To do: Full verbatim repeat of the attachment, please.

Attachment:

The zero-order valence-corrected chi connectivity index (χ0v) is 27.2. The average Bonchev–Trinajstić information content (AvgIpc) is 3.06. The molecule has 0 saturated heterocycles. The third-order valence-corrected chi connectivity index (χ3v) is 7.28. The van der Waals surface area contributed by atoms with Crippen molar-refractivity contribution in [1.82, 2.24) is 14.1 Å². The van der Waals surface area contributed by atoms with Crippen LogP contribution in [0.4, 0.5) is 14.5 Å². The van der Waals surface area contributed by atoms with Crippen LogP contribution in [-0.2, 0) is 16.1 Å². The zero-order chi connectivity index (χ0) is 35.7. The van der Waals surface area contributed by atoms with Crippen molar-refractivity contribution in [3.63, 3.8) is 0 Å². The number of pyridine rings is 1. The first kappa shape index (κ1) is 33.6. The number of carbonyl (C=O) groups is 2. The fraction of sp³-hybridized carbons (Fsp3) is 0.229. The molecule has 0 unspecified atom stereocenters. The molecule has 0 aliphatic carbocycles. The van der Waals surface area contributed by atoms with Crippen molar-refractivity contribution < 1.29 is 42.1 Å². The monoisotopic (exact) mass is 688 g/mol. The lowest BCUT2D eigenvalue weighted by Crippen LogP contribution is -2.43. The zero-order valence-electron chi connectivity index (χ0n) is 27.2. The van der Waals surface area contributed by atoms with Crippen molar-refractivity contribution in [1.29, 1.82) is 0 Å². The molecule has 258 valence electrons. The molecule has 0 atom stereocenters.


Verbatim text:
The zero-order valence-corrected chi connectivity index (χ0v) is 27.2. The average Bonchev–Trinajstić information content (AvgIpc) is 3.06. The molecule has 0 saturated heterocycles. The third-order valence-corrected chi connectivity index (χ3v) is 7.28. The van der Waals surface area contributed by atoms with Crippen molar-refractivity contribution in [1.82, 2.24) is 14.1 Å². The van der Waals surface area contributed by atoms with Crippen LogP contribution in [0.4, 0.5) is 14.5 Å². The van der Waals surface area contributed by atoms with Crippen LogP contribution in [-0.2, 0) is 16.1 Å². The zero-order chi connectivity index (χ0) is 35.7. The van der Waals surface area contributed by atoms with Crippen molar-refractivity contribution in [3.63, 3.8) is 0 Å². The number of pyridine rings is 1. The first kappa shape index (κ1) is 33.6. The number of carbonyl (C=O) groups is 2. The fraction of sp³-hybridized carbons (Fsp3) is 0.229. The molecule has 0 unspecified atom stereocenters. The molecule has 0 aliphatic carbocycles. The van der Waals surface area contributed by atoms with Crippen molar-refractivity contribution < 1.29 is 42.1 Å². The monoisotopic (exact) mass is 688 g/mol. The lowest BCUT2D eigenvalue weighted by Crippen LogP contribution is -2.43. The zero-order valence-electron chi connectivity index (χ0n) is 27.2. The van der Waals surface area contributed by atoms with Crippen molar-refractivity contribution in [1.29, 1.82) is 0 Å². The molecule has 258 valence electrons. The molecule has 0 atom stereocenters.